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Olympic Insights From The Athletes Themselves

 

With the 2021 (2020?) Summer Olympics officially underway, many are wondering what the experience feels like from the perspective of a competitor. We at Captyn decided to sit down with three Olympians to hear about their tales from the world’s stage.

Our interviews were with Olympians Karen Vilorio Muchnik (competed as a swimmer for Honduras), Michael Bingham (medal winning track athlete for Great Britain) and Paul Sehzue (two event track athlete for Liberia).

 

Which Olympics did you compete in and in what event(s)?

Karen:
“London 2012, 100 Backstroke.”

 

 

Michael:
“I had the privilege of competing in the [2008 Beijing] 4x400m relay for GB & NI.” *Michael received bronze for his relay finishing 3rd.

 

 

Paul:
“2000 Olympics, Sydney…4x100m Relay and 110m High Hurdles.” *Paul advanced in the 110m High Hurdles.

 

 

What’s a funny story or interesting anecdote from your Olympic experience?

Karen:
“Getting lost in the [Olympic] Village every day because all the buildings look the same and it’s pretty big.”

 

Michael:
“I have a weird superstition of watching others compete. Even while I was an athlete, I’ve always shied away from even talking about sports until the offseason. I really just wanted to show up, compete and go home. It may sound like I hated the sport, but I loved competing and I found that if I watched or talked about it then I would send myself on endless spirals of thought and a never-ending rabbit’s hole of scenarios. Needless to say, most athletes are not like this. So, in 2008, I spent much of my Olympics experience dodging television coverage of the games and sidebar conversations.”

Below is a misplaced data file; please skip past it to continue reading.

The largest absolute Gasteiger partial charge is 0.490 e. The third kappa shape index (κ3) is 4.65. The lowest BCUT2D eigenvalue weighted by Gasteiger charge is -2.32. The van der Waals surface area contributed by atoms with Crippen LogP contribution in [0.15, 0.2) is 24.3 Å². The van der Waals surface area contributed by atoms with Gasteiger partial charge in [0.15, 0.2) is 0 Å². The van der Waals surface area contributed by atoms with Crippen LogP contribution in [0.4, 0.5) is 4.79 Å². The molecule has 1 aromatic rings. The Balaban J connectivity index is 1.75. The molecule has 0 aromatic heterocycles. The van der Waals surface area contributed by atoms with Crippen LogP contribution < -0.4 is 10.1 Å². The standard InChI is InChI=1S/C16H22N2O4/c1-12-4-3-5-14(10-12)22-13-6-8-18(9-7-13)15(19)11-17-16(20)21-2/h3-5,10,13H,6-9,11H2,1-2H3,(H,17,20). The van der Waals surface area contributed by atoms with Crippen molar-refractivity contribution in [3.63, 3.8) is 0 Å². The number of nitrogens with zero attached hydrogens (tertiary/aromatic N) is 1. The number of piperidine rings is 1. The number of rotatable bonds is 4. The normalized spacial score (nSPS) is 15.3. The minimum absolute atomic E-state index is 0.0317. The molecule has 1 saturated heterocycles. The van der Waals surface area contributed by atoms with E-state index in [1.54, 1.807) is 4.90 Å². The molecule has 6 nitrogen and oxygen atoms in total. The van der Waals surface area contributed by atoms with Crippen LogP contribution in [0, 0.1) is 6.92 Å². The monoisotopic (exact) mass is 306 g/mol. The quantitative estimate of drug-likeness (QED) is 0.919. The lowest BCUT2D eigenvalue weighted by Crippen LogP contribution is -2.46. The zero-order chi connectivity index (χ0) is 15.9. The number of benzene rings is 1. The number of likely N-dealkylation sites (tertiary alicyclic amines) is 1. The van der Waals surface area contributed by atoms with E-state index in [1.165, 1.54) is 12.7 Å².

Paul:
“I had a few moments of solitude while staying in Olympic Village. I had one such moment one night while the remainder of the team went to dinner.  It was a very hard workout that day, I wanted to consume the snacks in my room and go to bed. I did not follow the team out the door and enjoyed the afternoon in my room and looked at the stadium in the distance through the eucalyptus trees.

Within 20 minutes of peering out of my bedroom window, a koala climbed up the previously mentioned trees, probably looking for precious leaves. It was eye level and looked so cute and cuddly. I figured from my limited knowledge of the animal and what I had observed on United States television that koalas loved to be held and petted.

I lowered my window to pet/pick up the koala and almost suffered a gruesome injury. The koala growled, hissed, then lunged at me with its HUMONGOUS claws. I dodged the attack, but the swipe made me lose my balance and I fell to the ground inside my room. The window was still open. The intelligent koala realized this and attempted to finish the job on its intruder and enter my bedroom while growling and hissing. I was fortunate to get back and close the window before the koala entered my room.  With the window closed, the koala (my nickname for him—‘Killer’) still attempted to swipe at my face, scratching the window. After about 20 seconds, the koala left, never to be seen again.